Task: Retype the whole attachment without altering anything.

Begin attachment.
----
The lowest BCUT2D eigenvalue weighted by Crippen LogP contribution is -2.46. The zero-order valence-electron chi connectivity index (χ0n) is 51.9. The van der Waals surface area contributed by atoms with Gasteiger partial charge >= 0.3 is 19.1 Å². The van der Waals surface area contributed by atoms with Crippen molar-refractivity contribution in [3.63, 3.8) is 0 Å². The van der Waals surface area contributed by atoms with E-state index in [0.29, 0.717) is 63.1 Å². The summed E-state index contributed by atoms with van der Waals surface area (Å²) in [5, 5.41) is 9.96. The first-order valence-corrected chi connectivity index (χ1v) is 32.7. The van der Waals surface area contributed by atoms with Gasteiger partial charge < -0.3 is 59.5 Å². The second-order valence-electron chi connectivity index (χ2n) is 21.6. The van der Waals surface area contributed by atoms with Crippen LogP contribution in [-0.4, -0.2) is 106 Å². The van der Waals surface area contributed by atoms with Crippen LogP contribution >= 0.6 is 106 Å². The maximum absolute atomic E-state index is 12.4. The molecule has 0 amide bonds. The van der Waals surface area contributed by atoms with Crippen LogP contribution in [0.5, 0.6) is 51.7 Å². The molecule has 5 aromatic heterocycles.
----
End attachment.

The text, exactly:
The lowest BCUT2D eigenvalue weighted by Crippen LogP contribution is -2.46. The zero-order valence-electron chi connectivity index (χ0n) is 51.9. The van der Waals surface area contributed by atoms with Gasteiger partial charge >= 0.3 is 19.1 Å². The van der Waals surface area contributed by atoms with Crippen molar-refractivity contribution in [3.63, 3.8) is 0 Å². The van der Waals surface area contributed by atoms with E-state index in [0.29, 0.717) is 63.1 Å². The summed E-state index contributed by atoms with van der Waals surface area (Å²) in [5, 5.41) is 9.96. The first-order valence-corrected chi connectivity index (χ1v) is 32.7. The van der Waals surface area contributed by atoms with Gasteiger partial charge < -0.3 is 59.5 Å². The second-order valence-electron chi connectivity index (χ2n) is 21.6. The van der Waals surface area contributed by atoms with Crippen LogP contribution in [-0.4, -0.2) is 106 Å². The van der Waals surface area contributed by atoms with Crippen LogP contribution >= 0.6 is 106 Å². The maximum absolute atomic E-state index is 12.4. The molecule has 0 amide bonds. The van der Waals surface area contributed by atoms with Crippen LogP contribution in [0.5, 0.6) is 51.7 Å². The molecule has 5 aromatic heterocycles.